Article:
KMT firm accused of failure to disclose

‘LEGAL FUND’::Central Investment’s Lin Heng-chih said a contract that had been presented showed the undisclosed amount was properly used to fund legal action

By Yang Chun-hui  /  Staff reporter

Wed, Sep 13, 2017 - Page 3

Central Investment Co (中投資產), which is owned by the Chinese Nationalist Party (KMT), has allegedly failed to disclose NT$60 million (US$2 million) in assets, the Ill-gotten Party Assets Settlement Committee said yesterday.

Political parties and their affiliated organizations and trustees had one year to declare assets to the committee from the promulgation of the Act Governing the Handling of Ill-gotten Properties by Political Parties and Their Affiliate Organizations (政黨及其附隨組織不當取得財產處理條例).

It was enacted on Aug. 12 last year.

Central Investment director Lin Heng-chih (林恆志) last month declared NT$60 million of company assets that were placed in his trust, but Central Investment did not disclose the assets in its declaration submitted to the committee on April 7, which might constitute a false declaration, the committee said.

The committee in November last year said that Central Investment was a KMT-affiliated organization and was founded with ill-gotten party assets, and ordered the party to transfer ownership of the company to the state.

The KMT appealed the order and the courts are yet to make a final ruling on the case.

According to the trust contract Lin presented to the committee, Central Investment in April 2007 entrusted NT$30 million to Shih Hsin University president Wu Yung-chien (吳永乾), a member of a KMT think tank, and NT$30 million to Wu in 2008.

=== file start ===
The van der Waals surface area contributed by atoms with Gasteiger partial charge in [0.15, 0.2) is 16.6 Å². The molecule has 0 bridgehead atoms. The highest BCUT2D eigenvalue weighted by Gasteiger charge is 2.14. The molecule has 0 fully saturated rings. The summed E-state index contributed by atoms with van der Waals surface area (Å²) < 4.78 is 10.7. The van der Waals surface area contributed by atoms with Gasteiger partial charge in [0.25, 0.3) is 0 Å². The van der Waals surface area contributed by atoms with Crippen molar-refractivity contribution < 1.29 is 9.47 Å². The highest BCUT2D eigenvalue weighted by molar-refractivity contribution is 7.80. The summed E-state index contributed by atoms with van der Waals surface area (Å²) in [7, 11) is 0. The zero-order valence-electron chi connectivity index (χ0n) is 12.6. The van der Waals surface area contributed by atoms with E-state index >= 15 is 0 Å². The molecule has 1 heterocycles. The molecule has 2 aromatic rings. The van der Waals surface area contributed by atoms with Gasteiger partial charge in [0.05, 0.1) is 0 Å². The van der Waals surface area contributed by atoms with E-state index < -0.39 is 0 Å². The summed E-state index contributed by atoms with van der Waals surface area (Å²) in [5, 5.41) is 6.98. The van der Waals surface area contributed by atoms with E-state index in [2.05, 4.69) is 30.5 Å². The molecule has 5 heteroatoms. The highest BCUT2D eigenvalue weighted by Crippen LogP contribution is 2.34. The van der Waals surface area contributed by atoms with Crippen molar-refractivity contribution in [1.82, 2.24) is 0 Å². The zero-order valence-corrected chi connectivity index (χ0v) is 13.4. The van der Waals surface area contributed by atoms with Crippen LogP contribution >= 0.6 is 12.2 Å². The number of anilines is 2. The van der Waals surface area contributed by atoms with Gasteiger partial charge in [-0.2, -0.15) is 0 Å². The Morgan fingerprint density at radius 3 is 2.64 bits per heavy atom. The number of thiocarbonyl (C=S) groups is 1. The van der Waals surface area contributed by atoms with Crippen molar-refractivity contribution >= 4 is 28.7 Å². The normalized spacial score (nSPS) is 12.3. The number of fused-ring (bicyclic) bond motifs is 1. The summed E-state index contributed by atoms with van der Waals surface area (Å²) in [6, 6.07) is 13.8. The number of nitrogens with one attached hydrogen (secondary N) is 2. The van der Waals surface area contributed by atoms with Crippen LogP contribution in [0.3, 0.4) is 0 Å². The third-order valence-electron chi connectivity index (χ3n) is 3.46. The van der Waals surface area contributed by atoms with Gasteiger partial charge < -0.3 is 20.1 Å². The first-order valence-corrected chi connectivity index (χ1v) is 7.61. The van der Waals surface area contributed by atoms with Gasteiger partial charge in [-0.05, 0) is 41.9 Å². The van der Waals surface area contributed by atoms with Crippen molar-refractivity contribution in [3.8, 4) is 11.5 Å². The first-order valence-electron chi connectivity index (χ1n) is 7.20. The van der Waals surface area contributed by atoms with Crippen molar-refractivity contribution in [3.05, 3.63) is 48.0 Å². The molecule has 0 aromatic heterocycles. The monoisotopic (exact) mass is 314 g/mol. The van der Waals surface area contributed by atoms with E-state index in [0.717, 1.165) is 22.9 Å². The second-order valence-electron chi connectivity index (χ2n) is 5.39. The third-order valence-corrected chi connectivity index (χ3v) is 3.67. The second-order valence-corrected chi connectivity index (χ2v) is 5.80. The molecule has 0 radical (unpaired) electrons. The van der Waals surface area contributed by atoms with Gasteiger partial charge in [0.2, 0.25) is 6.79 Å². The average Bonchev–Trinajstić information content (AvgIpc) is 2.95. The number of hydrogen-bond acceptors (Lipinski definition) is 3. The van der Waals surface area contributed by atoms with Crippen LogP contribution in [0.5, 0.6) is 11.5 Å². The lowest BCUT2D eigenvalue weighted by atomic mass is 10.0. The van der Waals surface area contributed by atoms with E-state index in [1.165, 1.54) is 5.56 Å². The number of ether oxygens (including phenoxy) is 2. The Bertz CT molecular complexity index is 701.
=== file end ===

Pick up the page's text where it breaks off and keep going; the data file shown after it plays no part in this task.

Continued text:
The NT$60 million is a “legal fund for staff of [KMT-owned] Kuanghua Investment Co (光華投資) and KMT officials to conduct legal actions and proceedings in issues involving Central Investment,” the contract said.

Eight revisions have been made to the contract since 2007 to make all Central Investment directors and executives trustees.

Lin told the committee that he did not receive any payments during the period of trust and only NT$150,000 of the NT$60 million was used, which was paid to former KMT deputy secretary-general Lin Teh-jui (林德瑞).

The committee, in an official document to Lin Heng-chih, said the NT$60 million is presumed to be an ill-gotten asset and any use of the money requires committee approval, an unnamed committee member said.

The committee would investigate whether Central Investment had falsely declared its assets and why the NT$150,000 payment was made to Lin Teh-jui, the member said.

According to the act, an asset is presumed to be ill-gotten and could be confiscated if the committee finds any illegality or serious mistakes in its declaration.